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Songs from the Chinese Poets: Set V

Word count: 631

Song Cycle by Granville Ransome Bantock, Sir (1868 - 1946)

Show the texts alone (bare mode).

1. The court of dreams [ sung text not yet checked against a primary source]

Language: English after the Chinese (中文)

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Rain from the mountains of Ki-Sho
Fled swiftly with a tearing breeze;
The sun came radiant down the west,
And greener blushed the valley trees.

I entered through the convent gate:
The abbot bade me welcome there,
And in the court of silent dreams
I lost the thread of worldly care.

That holy man and I were one,
Beyond the bounds that words can trace:
The very flowers were still as we.
I heard the lark that hung in space,
And Truth Eternal flashed on me.


Submitted by Emily Ezust [Administrator]

2. Down the Hwai [ sung text not yet checked against a primary source]

Language: English after the Chinese (中文)

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Into the night the sounds of luting flow;
The west wind stirs amid the root-crop blue;
While envious fireflies spoil the twinkling dew,
And early wild-geese stem the dark Kin-ho.

Now great trees tell their secrets to the sky,
And hill on hill looms in the moon-clear night.
I watch one leaf upon the river light,
And in a dream go drifting down the Hwai.


Submitted by Emily Ezust [Administrator]

3. Night on the mountain [ sung text not yet checked against a primary source]

Language: English after the Chinese (中文)

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I sat upon the mountain-side and watched
A tiny barque that skimmed across the lake,
Drifting, like human destiny upon
A world of hidden peril; then she sailed
From out my ken, and mingled with the blue
Of skies unfathomed, while the great round sun
Weakened towards the waves.
                             The whole expanse
Suddenly in the half-light of the dusk
Glimmered and waned. The last rays of the sun
Lit but the tops of trees and mountain-peaks
With tarnished glory; and the water's sheen,
Once blue and bright, grew lustreless, and soon
A welter of red clouds alone betrayed
The passing of the sun. The scattered isles
Uprose, black-looming o'er the tranquil deeps,
Where the reflected heavens wanly showed
A lingering gleam. Already wood and hill
Sank in obscurity. The river marge
Seemed but a broken line to failing sight.

     .   .   .   .   .

Night is at hand; the night winds fret afar,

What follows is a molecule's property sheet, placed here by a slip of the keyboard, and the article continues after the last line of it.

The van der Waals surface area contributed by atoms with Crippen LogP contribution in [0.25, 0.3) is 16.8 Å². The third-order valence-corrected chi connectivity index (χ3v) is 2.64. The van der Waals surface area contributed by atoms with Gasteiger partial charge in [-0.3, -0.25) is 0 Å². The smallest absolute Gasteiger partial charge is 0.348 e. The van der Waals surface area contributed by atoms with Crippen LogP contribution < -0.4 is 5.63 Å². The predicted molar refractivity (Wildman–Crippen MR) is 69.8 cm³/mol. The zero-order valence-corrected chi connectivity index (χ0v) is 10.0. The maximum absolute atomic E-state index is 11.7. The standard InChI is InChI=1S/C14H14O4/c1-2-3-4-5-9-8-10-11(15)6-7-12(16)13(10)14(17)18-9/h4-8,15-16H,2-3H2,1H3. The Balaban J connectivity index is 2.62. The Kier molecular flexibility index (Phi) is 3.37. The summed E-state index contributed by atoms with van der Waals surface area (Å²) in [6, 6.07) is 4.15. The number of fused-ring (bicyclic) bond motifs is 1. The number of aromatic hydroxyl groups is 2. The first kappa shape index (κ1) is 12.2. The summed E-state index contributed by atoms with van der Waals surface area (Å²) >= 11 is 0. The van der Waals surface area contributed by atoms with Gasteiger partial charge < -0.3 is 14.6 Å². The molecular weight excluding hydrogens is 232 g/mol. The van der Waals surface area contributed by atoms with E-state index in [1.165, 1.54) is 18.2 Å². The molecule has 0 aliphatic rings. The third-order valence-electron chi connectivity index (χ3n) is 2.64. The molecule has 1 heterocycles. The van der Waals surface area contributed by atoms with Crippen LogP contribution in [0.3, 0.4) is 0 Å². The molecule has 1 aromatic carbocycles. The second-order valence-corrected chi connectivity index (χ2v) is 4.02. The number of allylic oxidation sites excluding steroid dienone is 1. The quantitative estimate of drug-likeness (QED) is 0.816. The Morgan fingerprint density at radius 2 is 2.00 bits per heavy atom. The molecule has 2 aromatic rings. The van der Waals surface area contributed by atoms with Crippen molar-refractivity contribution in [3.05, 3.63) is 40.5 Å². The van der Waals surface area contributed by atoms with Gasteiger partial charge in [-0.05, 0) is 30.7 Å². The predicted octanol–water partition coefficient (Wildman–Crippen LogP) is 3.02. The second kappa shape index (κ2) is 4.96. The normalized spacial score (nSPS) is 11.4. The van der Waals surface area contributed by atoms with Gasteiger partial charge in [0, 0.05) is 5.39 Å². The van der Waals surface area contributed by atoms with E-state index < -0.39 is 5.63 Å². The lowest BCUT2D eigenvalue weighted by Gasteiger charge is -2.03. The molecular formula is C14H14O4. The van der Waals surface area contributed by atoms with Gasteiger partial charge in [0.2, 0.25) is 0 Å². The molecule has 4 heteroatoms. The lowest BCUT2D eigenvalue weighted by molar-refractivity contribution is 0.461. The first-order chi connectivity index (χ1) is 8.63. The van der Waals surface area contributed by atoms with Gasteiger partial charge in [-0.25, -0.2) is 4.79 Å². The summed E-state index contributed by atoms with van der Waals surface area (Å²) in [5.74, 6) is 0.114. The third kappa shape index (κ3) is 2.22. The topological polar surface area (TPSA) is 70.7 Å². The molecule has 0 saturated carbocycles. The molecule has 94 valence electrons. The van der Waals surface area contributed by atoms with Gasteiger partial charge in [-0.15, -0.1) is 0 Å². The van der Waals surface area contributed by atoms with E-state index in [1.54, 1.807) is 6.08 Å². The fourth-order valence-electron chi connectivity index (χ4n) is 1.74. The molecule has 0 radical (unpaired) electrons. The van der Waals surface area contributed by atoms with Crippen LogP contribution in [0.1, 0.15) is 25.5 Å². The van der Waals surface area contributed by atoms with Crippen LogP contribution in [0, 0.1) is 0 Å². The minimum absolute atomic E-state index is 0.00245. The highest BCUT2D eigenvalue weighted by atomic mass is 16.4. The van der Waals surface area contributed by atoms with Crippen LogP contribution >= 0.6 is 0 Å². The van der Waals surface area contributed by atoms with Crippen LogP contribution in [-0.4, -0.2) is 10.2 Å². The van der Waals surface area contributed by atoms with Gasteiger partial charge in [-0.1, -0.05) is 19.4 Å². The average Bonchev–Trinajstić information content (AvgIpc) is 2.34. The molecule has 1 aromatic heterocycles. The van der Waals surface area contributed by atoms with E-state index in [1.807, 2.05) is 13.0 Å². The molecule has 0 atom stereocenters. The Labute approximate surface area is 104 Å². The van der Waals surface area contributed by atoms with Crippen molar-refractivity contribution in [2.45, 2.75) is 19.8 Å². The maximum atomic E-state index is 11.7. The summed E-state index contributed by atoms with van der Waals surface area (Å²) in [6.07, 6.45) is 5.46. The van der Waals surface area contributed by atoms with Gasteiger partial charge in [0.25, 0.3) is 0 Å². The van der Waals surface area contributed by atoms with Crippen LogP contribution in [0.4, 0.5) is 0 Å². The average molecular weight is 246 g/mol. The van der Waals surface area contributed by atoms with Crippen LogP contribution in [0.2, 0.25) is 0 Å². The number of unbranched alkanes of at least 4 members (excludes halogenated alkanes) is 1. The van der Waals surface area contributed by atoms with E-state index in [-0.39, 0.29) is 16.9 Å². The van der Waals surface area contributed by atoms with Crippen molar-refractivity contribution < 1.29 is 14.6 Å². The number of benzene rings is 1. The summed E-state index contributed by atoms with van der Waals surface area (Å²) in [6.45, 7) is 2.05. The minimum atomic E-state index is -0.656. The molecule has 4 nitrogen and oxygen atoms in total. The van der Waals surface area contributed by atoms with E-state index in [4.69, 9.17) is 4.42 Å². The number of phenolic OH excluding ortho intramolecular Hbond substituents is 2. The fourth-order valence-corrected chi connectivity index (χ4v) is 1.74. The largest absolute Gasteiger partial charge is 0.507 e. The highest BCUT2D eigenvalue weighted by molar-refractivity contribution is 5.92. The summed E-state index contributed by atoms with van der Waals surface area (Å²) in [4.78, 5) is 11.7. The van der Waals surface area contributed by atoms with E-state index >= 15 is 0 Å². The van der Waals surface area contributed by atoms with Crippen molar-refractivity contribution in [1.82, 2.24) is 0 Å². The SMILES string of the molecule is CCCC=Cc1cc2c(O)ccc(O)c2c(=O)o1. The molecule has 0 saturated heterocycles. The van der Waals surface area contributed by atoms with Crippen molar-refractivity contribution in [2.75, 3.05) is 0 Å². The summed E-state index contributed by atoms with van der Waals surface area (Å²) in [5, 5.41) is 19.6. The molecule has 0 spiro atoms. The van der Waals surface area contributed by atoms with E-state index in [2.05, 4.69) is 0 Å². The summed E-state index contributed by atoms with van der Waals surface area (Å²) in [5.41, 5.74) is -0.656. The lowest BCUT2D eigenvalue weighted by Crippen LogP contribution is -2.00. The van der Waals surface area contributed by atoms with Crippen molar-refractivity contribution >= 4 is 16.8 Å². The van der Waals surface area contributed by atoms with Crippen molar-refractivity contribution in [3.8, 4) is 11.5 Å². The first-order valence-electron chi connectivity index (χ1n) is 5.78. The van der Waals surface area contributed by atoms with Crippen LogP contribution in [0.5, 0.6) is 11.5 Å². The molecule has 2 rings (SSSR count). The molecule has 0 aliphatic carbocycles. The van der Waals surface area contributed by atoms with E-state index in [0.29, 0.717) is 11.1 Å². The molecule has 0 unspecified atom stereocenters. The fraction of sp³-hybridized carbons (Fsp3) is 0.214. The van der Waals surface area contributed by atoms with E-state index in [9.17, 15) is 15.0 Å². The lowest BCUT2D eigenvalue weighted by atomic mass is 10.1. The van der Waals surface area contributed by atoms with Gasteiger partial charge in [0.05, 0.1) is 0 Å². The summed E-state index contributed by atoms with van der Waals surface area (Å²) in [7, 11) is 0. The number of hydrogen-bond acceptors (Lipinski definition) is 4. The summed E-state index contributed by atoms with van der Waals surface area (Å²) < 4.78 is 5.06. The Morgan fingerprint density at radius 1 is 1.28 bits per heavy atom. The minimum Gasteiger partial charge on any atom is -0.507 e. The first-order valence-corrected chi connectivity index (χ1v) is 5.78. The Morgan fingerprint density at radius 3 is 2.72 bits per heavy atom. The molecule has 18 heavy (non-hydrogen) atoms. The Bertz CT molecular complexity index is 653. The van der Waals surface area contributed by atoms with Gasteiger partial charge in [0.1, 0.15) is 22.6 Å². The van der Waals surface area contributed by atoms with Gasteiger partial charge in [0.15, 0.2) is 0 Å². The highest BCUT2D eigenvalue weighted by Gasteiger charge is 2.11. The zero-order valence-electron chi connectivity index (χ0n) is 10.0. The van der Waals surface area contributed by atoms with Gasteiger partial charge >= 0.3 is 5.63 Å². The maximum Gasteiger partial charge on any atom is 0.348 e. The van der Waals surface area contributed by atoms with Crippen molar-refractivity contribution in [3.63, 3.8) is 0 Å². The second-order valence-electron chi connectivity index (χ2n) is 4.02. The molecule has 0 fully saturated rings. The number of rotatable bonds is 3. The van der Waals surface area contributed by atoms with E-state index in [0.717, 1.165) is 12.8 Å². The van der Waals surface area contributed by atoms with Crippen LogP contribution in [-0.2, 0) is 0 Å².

The North winds moan. The waterfowl are gone
To cover o'er the sand-dunes; dawn alone
Shall call them from the sedges. Some bright star

Mirrors her charms upon the silver shoal;
And I have ta'en the lute, my only friend:
The vibrant chords beneath my fingers blend;
They sob awhile, then as they slip control

Immortal memories awake, and the dead years
Through deathless voices answer to my strings,
Till from the brink of Time's untarnished springs
The melting night recalls me with her tears.


Submitted by Emily Ezust [Administrator]

4. The lost one [ sung text not yet checked against a primary source]

Language: English after the Chinese (中文)

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The red gleam o'er the mountains
Goes wavering from sight,
And the quiet moon enhances
The loveliness of night.

I open wide my casement
To breathe the rain-cooled air.
And mingle with the moonlight
The dark waves of my hair.

The night wind tells me secrets
Of lotus lilies blue;
And hour by hour the willows
Shake down the chiming dew.

I fain would take the zither,
By some stray fancy led;
But there are none to hear me,
And who can charm the dead?

So all my day-dreams follow
The bird that leaves the nest;
And in the night I gather
The lost one to my breast.


Submitted by Emily Ezust [Administrator]

5. Memories with the dusk return [ sung text not yet checked against a primary source]

Language: English after the Chinese (中文)

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The yellow dusk winds round the city wall;
      The crows are drawn to nest,
      Silently down the west
They hasten home, and from the branches call.
A woman sits and weaves with fingers deft
   Her story of the flower-lit stream,
   Threading the jasper gauze in dream,
Till like faint smoke it dies; and she, bereft,
   Recalls the parting words that died
Under the casement some far eventide,
   And stays the disappointed loom,
   While from the little lonely room
   Into the lonely night she peers,
And, like the rain, unheeded fall her tears.


Submitted by Emily Ezust [Administrator]

6. And there are tears [ sung text not yet checked against a primary source]

Language: English after the Chinese (中文)

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High o'er the hill the moon barque steers.
   The lantern lights depart.
Dead springs are stirring in my heart;
      And there are tears. . . .
But that which makes my grief more deep
Is that you know not when I weep.


Submitted by Emily Ezust [Administrator]

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